Additionally, new generations of critical illness policies provide coverage for hospital stays without regard to the particular illness. Older generations of critical illness only covered very specific illnesses.
"Critical illness is an affordable way to complement disability, long-term care, high deductible health plans and traditional (HMO, PPO) medical insurance," said Petruzzi. "In today's world where consumers have limited cash reserves and savings, they can create financial leverage with insurance. An insurance protection plan that includes critical illness in combination with these other products can help to bring peace of mind to families when they need it the most."
Guardian specializes in providing employee benefits to small and
mid-size companies. Guardian serves more than 120,000 employers, and 6
million employees and their families. The company has issued a series of
educational surveys and reports to help employees, employers and benefit
decision makers better understand how they can jumpstart their financial
lives and improve employee recruitment, retention and satisfaction by
maximizing the use and power of their workplace coverage. Five reports
currently available in the series include:
-- Benefits & Behavior: Spotlight on Group Critical Illness Insurance
-- Benefits & Behavior: Spotlight on Group Medical
-- Benefits & Behavior: Spotlight on Dental
-- Benefits & Behavior: Spotlight on Group Life and Disability Insurance
-- Benefits & Behavior: The Voice of American Business Owners and Benefit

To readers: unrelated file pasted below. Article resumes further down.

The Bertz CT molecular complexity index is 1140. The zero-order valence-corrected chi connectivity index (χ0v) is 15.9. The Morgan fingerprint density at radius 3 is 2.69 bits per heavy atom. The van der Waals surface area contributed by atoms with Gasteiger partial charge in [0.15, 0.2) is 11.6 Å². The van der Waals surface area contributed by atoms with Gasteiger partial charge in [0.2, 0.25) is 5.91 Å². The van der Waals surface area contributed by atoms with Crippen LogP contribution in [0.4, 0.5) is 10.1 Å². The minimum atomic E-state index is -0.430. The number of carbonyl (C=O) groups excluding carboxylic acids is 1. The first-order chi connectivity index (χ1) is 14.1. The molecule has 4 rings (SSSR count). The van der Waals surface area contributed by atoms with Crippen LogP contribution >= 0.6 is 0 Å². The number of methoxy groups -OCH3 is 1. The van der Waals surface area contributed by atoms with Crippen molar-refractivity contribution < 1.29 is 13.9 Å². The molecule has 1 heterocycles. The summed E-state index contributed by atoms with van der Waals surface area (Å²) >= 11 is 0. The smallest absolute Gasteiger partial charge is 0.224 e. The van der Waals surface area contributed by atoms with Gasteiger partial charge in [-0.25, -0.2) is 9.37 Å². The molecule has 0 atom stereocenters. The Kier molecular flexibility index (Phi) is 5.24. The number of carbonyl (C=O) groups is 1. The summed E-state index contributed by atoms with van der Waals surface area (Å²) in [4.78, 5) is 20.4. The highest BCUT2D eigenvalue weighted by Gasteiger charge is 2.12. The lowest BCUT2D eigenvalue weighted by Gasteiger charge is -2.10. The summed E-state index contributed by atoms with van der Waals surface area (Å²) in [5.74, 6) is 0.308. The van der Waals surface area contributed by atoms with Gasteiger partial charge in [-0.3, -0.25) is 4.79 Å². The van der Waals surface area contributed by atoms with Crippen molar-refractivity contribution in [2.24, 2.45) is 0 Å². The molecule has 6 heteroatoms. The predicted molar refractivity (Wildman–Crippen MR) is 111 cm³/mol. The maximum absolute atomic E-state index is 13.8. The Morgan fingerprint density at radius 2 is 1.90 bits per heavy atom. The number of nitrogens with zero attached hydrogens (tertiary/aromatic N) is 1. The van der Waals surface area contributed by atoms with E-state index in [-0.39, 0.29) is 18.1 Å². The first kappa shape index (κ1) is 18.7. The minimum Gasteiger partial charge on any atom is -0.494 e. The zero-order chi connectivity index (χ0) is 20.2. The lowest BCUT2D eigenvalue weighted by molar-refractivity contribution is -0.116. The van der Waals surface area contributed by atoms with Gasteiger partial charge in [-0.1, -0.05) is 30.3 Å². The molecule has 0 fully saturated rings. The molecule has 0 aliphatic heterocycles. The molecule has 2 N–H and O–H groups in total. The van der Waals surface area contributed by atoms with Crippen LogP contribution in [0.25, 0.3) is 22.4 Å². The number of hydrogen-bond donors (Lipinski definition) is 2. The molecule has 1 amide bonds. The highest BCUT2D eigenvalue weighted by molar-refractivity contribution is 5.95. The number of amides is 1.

Decision Makers Today
The reports can be found at http://www.GuardianBenefits.com.
About the Survey
The Opinion Research Corporation of Princeton, New Jersey, conducted this omnibus consumer survey for Guardian. The survey sample consists of 1,000 individuals who are at least 18 years of age. They were interviewed by telephone from April 17 to 20, 2008. The margin of error was plus or minus 3.1 percentage points at the 95% confidence level.
Founded in 1860, The Guardian Life Insurance Company of America, New York, NY (Guardian) is one of the largest mutual life insurance companies in the United States. As of December 31, 2007, Guardian and its subsidiaries had $41.3 billion in assets (on a consolidated statutory basis). With close to 3,000 financial representatives and 80 agencies nationwide, Guardian and its subsidiaries protect individuals, small business owners, and their employees with life, disability, health, long-term care, critical illness and dental insurance products, and offer 401(k), annuities, and other financial products and trust services. Specializing in the small to mid-size business market, Guardian's Group business unit serves more than 120,000 employers, 6 million employees, and their families. More information about Guardian can be obtained at: http://www.GuardianLife.com.
|SOURCE The Guardian Life Insurance Company of America|